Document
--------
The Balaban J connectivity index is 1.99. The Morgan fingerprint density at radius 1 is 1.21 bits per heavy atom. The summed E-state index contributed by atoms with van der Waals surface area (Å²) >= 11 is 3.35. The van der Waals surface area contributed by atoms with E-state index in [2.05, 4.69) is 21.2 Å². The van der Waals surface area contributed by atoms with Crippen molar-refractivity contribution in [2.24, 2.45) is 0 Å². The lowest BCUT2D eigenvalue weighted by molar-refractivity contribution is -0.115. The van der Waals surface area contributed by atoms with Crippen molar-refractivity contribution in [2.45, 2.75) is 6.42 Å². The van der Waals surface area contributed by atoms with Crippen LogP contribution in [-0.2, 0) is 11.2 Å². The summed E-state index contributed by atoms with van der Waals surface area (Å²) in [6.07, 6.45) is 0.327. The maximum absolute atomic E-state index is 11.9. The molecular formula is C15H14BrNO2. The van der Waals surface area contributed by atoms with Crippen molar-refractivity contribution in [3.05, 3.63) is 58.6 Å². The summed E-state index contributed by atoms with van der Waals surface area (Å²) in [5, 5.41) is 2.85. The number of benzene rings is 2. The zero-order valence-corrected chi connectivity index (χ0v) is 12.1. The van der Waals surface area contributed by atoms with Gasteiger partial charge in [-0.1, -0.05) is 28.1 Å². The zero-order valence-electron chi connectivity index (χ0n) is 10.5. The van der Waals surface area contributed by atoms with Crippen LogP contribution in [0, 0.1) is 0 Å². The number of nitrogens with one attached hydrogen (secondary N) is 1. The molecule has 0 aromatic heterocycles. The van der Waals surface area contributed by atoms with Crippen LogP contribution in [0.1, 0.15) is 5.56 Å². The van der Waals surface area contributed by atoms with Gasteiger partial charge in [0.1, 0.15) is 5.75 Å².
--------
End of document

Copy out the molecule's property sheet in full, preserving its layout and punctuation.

The Balaban J connectivity index is 1.99. The Morgan fingerprint density at radius 1 is 1.21 bits per heavy atom. The summed E-state index contributed by atoms with van der Waals surface area (Å²) >= 11 is 3.35. The van der Waals surface area contributed by atoms with E-state index in [2.05, 4.69) is 21.2 Å². The van der Waals surface area contributed by atoms with Crippen molar-refractivity contribution in [2.24, 2.45) is 0 Å². The lowest BCUT2D eigenvalue weighted by molar-refractivity contribution is -0.115. The van der Waals surface area contributed by atoms with Crippen molar-refractivity contribution in [2.45, 2.75) is 6.42 Å². The van der Waals surface area contributed by atoms with Crippen LogP contribution in [-0.2, 0) is 11.2 Å². The summed E-state index contributed by atoms with van der Waals surface area (Å²) in [6.07, 6.45) is 0.327. The maximum absolute atomic E-state index is 11.9. The molecular formula is C15H14BrNO2. The van der Waals surface area contributed by atoms with Crippen molar-refractivity contribution in [3.05, 3.63) is 58.6 Å². The summed E-state index contributed by atoms with van der Waals surface area (Å²) in [5, 5.41) is 2.85. The number of benzene rings is 2. The zero-order valence-corrected chi connectivity index (χ0v) is 12.1. The van der Waals surface area contributed by atoms with Gasteiger partial charge in [-0.1, -0.05) is 28.1 Å². The zero-order valence-electron chi connectivity index (χ0n) is 10.5. The van der Waals surface area contributed by atoms with Crippen LogP contribution in [0, 0.1) is 0 Å². The number of nitrogens with one attached hydrogen (secondary N) is 1. The molecule has 0 aromatic heterocycles. The van der Waals surface area contributed by atoms with Crippen LogP contribution in [0.1, 0.15) is 5.56 Å². The van der Waals surface area contributed by atoms with Gasteiger partial charge in [0.1, 0.15) is 5.75 Å².